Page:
Along with the quizzes about which states you’ve visited and which Disney character is your spirit animal, another online survey has been spreading like wildfire across Facebook pages in Utah—the Mormon Gender Issues Survey.
Unlike other online quizzes, the gender issues survey has the backing of researchers from universities across the nation, who plan to publish the survey findings.
“The study began because I read the news and because I’m interested in religion, that is what most of my research is in,” said Michael Nielsen, a professor of psychology at Georgia Southern University and instigator of the study. “In the world of religion, generally, the roles that women play has been a big issue—we see it in Catholicism and the Southern Baptist Convention, and now it is very prominent in Mormonism—and there is really not a whole lot of data regarding what people think about women’s roles in the LDS church.”
Nielsen, a lifelong member of the Church of Jesus Christ of Latter-day Saints, wanted to see how people’s opinions on gender roles in the church are formed.
“I’m curious to see how the Mormon experience compares with the experience of my Southern Baptist neighbors here. Things like that are a really interesting questions,” Nielsen said.
He and his colleagues, all but one of whom are also LDS, developed two surveys to look into these somewhat politicized issues in the Mormon culture. They also wanted to understand if online surveys can be good science.
The first survey, which was released the second week of November, is traditional by social science standards. The researchers paid a company, using a Kickstarter campaign, to give a shortened version of the online survey to 500 participants determined to be a representative sample of LDS people.
The second survey, the one popping up on your Facebook feed or showing up in blog posts, is what Nielsen calls a snowball sample—where people share a survey via social media. While some scientists frown upon online sampling, Nielsen said that with enough participation it could be a cheaper means of getting the same results.
“One of the challenges when you have a snowball sample is that if you tell your friends and they tell their friends, there tends to be a good bit of homogeneity among all those people. So, you might have a large number, but really it’s not a very useful number,” Nielsen said. “If you do the snowball long enough there is some research that indicates that after that third or fourth or fifth wave, that snowball sample begins to show the same kinds of characteristics as the random sample.”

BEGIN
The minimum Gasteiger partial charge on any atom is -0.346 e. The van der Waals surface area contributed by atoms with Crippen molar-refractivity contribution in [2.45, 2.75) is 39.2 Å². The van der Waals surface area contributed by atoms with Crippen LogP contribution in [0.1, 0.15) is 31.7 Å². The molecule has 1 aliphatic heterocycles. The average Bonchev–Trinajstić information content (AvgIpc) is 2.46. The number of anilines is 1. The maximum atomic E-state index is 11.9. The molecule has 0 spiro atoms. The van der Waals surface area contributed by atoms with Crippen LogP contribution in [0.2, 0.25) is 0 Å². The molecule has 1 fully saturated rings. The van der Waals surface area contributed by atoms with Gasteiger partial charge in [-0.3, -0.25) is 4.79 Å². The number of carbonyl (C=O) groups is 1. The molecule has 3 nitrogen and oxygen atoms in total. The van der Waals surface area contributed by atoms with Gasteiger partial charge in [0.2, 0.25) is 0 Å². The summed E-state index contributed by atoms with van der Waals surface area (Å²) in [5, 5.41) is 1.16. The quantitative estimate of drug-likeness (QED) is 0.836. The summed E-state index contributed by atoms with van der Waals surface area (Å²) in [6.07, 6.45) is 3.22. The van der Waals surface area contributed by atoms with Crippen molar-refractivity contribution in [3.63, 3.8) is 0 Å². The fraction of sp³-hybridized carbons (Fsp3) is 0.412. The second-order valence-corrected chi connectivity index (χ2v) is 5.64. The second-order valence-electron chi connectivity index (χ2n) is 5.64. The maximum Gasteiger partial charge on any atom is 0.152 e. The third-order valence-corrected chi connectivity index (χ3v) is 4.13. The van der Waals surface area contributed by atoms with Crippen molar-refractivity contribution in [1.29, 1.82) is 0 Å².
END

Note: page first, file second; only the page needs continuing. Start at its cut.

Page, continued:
When he set out with the project, Nielsen was hoping for a few thousand responses. So far his team has received tens of thousands of responses.
“I’ve collected more data in a couple days than I will, probably, the rest of my life and the years before as well,” Nielsen said.
With so many responses comes a lot of feedback, and not all of it has been positive. The wording of some of the questions and answers have led some survey takers to comment, questioning the team’s knowledge of LDS culture.
Nielsen said he thinks these responses come from people who are not familiar with social science surveys. He says he doesn’t have a hidden agenda.
“I really don’t have any nefarious aims in doing this survey; this is what I do for a living when I’m not busy just being an administrator. It’s fascinating to understand or to try to understand where people are coming from and how they think the way they do, and what kinds of processes might be behind that,” Nielsen said.
To learn more, visit the Mormon Gender Issues Study survey site.